He would then need Tommy John surgery on the eve of the 2015 season. He was supposed to return in 2016, but he couldn’t due to a number of setbacks. Now, no one knows what to expect from him either today or years down the road.

Certainly, whatever concerns you had were not alleviated by his having a sore elbow on the first day he started throwing this Spring.

LHP Tom Gorzelanny

2016 Stats: 1-0, 21.00 ERA, 7 G, 3.0 IP, 3.000 WHIP, 12.0 K/9.

Gorzelanny has had a rough few years, but he is still capable of getting left-handed batter out. Last year, he limited them to a .111/.273/.111 batting line in 11 PA. His career numbers are .229/.302/.356. With numbers like these, he’s got potential as a LOOGY.

Like Edgin, it appears Gorzellany may have a good shot to make the bullpen with Collins saying of him, “We will see how effective he is against lefties [b]ecause certainly having that experience down there will be a big factor if he shows us this spring he can get outs.”

For what it’s worth, Collins indicated he would not be adverse to carrying two additional left-handed relievers. This comment would appear that Collins is prepared to give Smoker, Edgin, and Gorzelanny a long look during Spring Training.

Ultimately, it appears who will join the bullpen will depend on who claims the fifth starters job and whether the Mets feel the two are better suited to joining the bullpen or being stretched out in the majors.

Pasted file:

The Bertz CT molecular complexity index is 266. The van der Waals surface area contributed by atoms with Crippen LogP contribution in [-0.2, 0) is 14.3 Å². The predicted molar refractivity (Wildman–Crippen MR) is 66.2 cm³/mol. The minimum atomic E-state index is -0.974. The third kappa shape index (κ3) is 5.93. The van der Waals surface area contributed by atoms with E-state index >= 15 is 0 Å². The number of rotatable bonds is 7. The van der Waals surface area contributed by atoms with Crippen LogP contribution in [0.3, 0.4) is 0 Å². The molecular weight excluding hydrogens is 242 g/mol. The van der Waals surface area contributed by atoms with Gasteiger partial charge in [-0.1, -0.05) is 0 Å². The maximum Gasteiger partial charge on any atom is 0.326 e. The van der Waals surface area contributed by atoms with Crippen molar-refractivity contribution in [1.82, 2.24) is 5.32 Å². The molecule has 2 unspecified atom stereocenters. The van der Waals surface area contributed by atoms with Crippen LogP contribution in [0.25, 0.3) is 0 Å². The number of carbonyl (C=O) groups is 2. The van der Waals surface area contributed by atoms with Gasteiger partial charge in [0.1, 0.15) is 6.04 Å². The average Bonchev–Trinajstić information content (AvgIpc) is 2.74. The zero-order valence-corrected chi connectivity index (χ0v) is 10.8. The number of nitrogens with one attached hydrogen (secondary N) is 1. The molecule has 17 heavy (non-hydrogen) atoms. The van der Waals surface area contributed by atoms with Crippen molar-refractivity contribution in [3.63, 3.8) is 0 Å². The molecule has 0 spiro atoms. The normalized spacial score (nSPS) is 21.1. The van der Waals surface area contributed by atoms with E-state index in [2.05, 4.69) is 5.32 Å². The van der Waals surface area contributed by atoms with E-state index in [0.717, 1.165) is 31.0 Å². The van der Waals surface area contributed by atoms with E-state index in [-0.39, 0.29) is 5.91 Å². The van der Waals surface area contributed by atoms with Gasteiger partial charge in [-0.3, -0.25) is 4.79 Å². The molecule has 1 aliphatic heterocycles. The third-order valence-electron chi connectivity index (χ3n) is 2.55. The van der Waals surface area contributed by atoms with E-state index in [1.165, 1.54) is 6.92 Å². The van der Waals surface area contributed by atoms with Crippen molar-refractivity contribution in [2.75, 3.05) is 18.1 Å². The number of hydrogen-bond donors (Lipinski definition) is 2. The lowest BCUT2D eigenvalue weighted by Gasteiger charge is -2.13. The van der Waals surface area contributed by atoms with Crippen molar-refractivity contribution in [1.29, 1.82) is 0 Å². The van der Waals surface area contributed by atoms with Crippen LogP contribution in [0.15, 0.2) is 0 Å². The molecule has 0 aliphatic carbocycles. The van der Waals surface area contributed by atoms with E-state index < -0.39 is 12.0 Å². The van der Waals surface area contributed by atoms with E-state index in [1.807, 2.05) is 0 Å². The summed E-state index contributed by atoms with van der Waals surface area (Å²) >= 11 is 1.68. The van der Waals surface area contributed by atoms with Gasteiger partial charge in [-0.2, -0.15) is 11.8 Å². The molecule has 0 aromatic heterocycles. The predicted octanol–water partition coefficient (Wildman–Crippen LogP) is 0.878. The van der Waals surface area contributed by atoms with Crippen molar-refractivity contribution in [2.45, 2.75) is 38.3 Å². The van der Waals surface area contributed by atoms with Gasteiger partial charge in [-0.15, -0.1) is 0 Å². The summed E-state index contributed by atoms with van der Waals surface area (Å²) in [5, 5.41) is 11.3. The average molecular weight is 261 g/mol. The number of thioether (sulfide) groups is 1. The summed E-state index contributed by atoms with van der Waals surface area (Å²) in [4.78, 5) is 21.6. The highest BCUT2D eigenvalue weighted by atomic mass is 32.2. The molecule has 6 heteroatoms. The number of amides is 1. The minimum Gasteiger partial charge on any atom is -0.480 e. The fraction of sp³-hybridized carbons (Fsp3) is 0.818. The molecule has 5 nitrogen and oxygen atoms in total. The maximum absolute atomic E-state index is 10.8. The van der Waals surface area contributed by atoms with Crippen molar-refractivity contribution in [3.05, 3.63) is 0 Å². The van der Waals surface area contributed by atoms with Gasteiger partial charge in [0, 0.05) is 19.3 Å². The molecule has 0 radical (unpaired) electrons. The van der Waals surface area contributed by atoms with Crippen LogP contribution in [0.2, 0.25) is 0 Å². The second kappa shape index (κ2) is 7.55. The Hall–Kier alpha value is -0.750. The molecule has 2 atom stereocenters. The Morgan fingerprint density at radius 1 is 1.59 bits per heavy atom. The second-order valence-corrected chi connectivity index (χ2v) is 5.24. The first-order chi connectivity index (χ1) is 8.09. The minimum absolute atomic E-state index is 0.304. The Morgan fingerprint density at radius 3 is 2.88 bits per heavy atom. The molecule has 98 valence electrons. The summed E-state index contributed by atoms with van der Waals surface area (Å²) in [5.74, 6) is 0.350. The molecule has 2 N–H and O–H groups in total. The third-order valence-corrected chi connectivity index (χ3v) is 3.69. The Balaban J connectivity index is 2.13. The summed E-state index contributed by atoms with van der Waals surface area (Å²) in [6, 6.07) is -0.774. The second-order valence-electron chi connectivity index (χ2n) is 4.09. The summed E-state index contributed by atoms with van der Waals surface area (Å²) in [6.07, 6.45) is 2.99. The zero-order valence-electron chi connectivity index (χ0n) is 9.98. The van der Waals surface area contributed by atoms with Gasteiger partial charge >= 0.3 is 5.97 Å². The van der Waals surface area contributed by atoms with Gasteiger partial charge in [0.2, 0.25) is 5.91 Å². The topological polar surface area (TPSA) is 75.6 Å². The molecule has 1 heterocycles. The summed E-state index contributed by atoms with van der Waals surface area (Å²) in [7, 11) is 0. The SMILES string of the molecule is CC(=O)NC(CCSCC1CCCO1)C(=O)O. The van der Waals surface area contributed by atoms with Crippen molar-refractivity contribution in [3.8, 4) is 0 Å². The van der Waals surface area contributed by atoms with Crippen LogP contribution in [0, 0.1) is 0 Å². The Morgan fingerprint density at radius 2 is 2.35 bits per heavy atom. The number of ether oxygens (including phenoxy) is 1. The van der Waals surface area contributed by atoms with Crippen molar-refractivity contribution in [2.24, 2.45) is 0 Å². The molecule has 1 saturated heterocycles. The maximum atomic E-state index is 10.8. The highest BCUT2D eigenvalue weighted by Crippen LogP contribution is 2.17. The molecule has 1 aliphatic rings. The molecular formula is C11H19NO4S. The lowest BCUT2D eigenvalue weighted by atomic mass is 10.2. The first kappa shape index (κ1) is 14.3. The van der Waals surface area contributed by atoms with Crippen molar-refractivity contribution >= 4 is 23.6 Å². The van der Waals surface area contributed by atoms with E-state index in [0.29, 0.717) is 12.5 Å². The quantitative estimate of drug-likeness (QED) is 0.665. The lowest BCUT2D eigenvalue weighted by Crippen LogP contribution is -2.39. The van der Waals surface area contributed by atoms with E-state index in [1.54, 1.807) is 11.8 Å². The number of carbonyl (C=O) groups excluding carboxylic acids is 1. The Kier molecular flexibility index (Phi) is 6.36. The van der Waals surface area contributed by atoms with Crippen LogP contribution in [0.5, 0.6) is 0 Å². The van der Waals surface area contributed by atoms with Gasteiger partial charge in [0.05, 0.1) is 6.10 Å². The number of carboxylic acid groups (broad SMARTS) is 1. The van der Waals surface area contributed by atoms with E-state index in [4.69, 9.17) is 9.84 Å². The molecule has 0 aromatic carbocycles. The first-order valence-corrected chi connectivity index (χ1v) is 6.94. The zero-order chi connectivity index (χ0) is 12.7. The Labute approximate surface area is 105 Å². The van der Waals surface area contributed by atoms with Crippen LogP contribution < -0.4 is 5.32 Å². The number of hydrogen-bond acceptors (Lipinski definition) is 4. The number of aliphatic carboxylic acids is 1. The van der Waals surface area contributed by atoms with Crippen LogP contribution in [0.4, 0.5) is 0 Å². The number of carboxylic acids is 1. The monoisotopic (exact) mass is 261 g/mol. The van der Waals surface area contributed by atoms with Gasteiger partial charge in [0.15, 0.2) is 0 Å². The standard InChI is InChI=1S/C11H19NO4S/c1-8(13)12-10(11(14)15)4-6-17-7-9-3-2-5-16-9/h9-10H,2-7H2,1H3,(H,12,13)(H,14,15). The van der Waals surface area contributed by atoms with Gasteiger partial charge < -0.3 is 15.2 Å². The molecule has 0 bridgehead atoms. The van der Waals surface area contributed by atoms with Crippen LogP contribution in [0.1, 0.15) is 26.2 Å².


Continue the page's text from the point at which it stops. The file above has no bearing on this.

Collins fails to mention Jeurys Familia in the piece as we wait to hear if he will be suspended or not, and possibly for how long.

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Mets To Play Army To Conclude Spring Training Wed, 15 Feb 2017 18:45:38 +0000 army baseball

The Mets officially announced via Twitter that they will play the Army baseball team to conclude spring training. They will play at West Point’s Doubleday Field at Johnson Stadium on Friday March 31st at 3:00pm.

Original Report – Jan 12

On March 31, the New York Mets will play the Army baseball team at West Point in an exhibition game according to Adam Rubin of ESPN.

Pitchers and catchers for the Mets will report on February 12 and their first Grapefruit League game will be on February 24 against the Boston Red Sox.

The game will come three days before the Mets open the 2017 regular season against the Atlanta Braves on April 3 at Citi Field.

Fun Fact: Army has it’s own Shea Stadium which is used for spring football, lacrosse and track and field.

This match-up is another example of the Mets fostering a good relationship with our nation’s military. During the season, the Mets work in conjunction with the Wounded Warrior Project to honor a veteran at each and every home game.

Also, at some point during each season, the Mets visit Walter Reed Hospital to honor our nation’s injured and ailing veterans. Additionally, active and retired military receive discounts at the Mets team store.